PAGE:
You think you know something about love. After all these years, you think you know. And then something surreptitious happens. Your lady libido fails you in one way or another, some more disastrous than others, and eventually in ways that are incongruent with one another.
Think of the skylight in the camper, the way you sighed as he moved into you. Think of the night stars hovering over the graveyard, the consecrated ground you knelt upon, your head thrown back, straining to find both Dippers. Think of the ceiling in your bedroom, the cracks in the plaster and the little piece of painted popcorn that plummeted down, landed in your open eye.
Maybe these memories will help you reconcile what it means to neglect the one you love. Maybe you will recall that life with its initial pinkness, now that it’s all gone red in your head.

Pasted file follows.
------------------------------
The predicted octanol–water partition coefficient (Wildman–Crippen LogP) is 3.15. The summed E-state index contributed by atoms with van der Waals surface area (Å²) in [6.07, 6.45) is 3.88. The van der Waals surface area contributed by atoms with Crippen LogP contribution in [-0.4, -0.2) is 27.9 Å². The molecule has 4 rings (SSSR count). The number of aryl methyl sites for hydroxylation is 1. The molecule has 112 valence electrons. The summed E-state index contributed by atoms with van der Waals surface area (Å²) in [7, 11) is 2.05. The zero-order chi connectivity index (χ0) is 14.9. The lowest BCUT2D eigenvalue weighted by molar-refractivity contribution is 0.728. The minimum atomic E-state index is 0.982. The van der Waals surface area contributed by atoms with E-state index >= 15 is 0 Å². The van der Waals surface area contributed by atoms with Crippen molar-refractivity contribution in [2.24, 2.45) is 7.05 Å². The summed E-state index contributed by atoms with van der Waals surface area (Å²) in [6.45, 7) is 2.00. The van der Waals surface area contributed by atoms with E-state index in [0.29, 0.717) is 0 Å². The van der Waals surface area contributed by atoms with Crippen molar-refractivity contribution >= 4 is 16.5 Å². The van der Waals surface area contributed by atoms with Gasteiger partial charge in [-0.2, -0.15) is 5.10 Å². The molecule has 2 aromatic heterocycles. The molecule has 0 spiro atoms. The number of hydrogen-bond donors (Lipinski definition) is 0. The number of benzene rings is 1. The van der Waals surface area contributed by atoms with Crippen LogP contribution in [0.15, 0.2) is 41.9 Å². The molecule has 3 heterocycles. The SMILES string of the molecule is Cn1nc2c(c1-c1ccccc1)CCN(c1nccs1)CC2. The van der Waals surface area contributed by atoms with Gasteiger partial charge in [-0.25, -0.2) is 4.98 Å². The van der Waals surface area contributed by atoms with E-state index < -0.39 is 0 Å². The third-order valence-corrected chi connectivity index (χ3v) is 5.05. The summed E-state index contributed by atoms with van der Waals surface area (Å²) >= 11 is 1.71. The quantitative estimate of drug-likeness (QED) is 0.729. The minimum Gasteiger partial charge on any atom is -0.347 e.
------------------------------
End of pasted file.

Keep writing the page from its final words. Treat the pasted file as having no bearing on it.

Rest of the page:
Think of the children you fought to make together. Think of the war battles you waged, the ones in-country and afar, the ones in your house and the ones in the desert. Think again about the money—how it tallied up for him, for you—and just ask yourself: Could I have done more? Could I have been more? Could I have forced myself to make it beat on and on, forever more?
That heart, its lust and pride. What exactly did you lose; where precisely did you lose it? Will you find it, now you’ve stopped looking? Let red be now blue?